It was freakin awesome. It was great to be in a different location, I'm I was used to going to LA probably three or four times a year. And I hadn't been in a year and a half. And so I missed it. You know, I missed the vibes and this, the awesome weather that's some family out there, so I was able to see my brother and his wife. And that was really great. Yeah, just a cool trip and a different type of experience. So going to the airport, flying, you know, mass precautions, COVID precautions still in place, all that sort of stuff. And really LA, they just started to open back up about a month ago. So 25% indoor capacity. So things that we were doing this time last year, in the summer, they just started this crazy. Yeah. So it's like going into a time machine LA is or Southern California, let's say is definitely not like some homogenous sort of place. And you can see very distinct differences. When you went to West Hollywood, when you went to LA proper. When you went to South Bay, when you went to Orange County, people, you know, acted differently, obviously, and have their own sort of distinct vibes and ideas about personal space and ideas about masking. And I had some really interesting conversations. There's a couple of folks that I spoke with, but businesses and so on that were like, gosh, you must really love Texas. And I was like, why do you saw that and they're just so happy to be able to make money again, they've been locked down so hard for so long, that people's livelihoods were drastically affected for a much longer time, I think then, folks here in Texas, and then the people who can least afford it, feel it the most. And were affected the most for lucky wear, wouldn't get on a zoom call, bartender can't get on a zoom call to serve mojitos or whatever. So hearing those sorts of stories was really interesting because I think those experiences are distinct. And things that I haven't heard firsthand, I've read about them and so on. But I haven't spoken to people firsthand, because here we got back to places being open, not fully or whatever. But at least people can make money pretty quickly.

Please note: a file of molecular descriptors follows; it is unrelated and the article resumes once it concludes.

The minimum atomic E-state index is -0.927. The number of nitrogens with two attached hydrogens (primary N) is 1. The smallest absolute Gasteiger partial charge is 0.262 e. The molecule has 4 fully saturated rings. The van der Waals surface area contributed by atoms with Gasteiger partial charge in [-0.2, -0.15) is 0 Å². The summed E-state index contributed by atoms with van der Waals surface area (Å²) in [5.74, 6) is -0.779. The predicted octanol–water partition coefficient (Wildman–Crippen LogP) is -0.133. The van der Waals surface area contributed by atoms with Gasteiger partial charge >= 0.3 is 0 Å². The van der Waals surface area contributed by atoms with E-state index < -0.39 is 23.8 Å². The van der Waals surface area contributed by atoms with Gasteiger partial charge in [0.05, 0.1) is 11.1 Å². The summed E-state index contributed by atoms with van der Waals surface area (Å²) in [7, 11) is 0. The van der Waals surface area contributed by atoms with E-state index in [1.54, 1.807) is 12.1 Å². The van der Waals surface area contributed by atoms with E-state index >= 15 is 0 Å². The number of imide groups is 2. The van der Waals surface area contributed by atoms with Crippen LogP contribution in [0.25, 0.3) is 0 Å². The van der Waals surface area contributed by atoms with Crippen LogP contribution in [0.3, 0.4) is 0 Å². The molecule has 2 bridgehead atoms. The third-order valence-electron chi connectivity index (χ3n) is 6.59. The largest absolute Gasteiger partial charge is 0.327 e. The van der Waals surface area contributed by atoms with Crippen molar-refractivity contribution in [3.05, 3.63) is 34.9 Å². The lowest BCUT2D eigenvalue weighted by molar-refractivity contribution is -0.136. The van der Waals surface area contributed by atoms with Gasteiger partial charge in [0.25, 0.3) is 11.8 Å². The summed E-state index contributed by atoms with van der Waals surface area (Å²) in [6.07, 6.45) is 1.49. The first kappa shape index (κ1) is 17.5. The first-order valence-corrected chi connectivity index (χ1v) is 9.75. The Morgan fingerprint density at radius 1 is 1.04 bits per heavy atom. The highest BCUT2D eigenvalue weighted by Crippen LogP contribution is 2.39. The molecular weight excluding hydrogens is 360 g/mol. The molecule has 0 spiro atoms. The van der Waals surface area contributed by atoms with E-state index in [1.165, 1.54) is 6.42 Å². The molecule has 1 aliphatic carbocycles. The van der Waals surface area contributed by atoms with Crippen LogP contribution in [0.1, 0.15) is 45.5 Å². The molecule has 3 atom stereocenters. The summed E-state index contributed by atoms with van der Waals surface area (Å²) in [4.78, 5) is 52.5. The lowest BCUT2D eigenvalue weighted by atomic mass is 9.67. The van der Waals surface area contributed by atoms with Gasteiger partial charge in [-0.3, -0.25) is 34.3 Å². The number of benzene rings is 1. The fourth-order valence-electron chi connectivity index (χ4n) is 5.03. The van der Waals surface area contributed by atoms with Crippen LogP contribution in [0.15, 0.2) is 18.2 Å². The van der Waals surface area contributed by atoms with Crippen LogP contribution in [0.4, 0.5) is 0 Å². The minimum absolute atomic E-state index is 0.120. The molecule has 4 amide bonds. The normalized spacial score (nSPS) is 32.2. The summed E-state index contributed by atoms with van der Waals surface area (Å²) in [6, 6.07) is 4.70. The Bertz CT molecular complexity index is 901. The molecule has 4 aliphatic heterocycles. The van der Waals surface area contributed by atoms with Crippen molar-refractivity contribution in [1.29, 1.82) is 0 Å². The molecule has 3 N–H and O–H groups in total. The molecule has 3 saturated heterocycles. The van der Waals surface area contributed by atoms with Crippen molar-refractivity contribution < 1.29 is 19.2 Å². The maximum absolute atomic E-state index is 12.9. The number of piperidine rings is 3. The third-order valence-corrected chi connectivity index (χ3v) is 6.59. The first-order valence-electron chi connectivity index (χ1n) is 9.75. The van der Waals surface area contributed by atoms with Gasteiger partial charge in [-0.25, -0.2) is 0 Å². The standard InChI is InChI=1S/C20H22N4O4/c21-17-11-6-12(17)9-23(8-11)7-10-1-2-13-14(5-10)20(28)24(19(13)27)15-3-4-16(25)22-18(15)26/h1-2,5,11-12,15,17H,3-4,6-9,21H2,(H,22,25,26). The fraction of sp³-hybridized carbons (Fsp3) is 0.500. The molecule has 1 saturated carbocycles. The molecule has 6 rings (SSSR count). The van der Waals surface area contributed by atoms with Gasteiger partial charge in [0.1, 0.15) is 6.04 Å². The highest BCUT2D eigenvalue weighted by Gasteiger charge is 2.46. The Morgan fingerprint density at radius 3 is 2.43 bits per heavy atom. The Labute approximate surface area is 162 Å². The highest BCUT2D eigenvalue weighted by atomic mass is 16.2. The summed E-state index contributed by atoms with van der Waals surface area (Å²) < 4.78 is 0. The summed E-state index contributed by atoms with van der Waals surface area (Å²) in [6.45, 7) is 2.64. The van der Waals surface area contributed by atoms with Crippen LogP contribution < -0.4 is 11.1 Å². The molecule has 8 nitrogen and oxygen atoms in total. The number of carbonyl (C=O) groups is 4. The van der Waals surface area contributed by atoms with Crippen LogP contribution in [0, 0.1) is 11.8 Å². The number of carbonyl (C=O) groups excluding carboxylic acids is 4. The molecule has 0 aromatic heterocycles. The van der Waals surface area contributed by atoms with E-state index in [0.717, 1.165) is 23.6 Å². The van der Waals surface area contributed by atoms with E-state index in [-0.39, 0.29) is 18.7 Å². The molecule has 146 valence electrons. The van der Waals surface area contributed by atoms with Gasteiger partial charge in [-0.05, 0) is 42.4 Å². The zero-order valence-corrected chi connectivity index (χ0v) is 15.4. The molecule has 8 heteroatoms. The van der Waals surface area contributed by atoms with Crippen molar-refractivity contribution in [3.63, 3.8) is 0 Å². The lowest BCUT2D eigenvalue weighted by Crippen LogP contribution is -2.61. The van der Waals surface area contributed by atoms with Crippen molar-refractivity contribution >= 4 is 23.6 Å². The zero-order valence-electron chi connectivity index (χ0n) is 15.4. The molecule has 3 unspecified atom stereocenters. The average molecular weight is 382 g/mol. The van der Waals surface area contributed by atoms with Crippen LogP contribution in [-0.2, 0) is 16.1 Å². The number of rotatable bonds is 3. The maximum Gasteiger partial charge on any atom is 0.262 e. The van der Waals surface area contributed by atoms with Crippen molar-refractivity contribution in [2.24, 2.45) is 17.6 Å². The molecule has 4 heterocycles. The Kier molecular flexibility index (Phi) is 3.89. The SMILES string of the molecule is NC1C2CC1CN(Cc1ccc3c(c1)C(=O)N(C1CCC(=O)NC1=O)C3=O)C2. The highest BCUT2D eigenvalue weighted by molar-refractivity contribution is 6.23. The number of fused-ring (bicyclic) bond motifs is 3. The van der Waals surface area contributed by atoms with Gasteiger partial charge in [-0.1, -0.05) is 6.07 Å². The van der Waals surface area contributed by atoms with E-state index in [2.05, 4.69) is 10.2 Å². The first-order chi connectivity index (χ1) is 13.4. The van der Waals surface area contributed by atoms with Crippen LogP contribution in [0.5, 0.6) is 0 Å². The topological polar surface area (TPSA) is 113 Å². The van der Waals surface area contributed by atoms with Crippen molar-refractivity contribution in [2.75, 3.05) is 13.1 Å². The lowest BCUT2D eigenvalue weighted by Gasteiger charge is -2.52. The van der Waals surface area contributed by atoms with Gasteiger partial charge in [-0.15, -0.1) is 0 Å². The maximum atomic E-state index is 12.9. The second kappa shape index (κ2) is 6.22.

Robert Greiner 2:11
Glad you had a good time.
Igor Geyfman 2:12
Go to LA. The weather's pretty good.
Robert Greiner 2:15
Alright, y'all ready?
Charles Knight 2:16
Robert Greiner 2:17
Let's kick this off.
Igor Geyfman 2:18
People have potential
Robert Greiner 2:19
Lie number seven, we are on the last three, the homestretch. So yes, as Igor said people have potential as the lie. And the truth around it is Nope. People have momentum. And so Charles, you're going to need some explanation here. Because there is this is one of those chapters that hits I think, on a really good point makes a ton of sense. You have to know what potential means and what momentum means to sort this out.
Charles Knight 2:46
Got it. Okay.
Robert Greiner 2:47
So it does no good to have a first reaction. So let me give you some background.
Charles Knight 2:51
Robert Greiner 2:51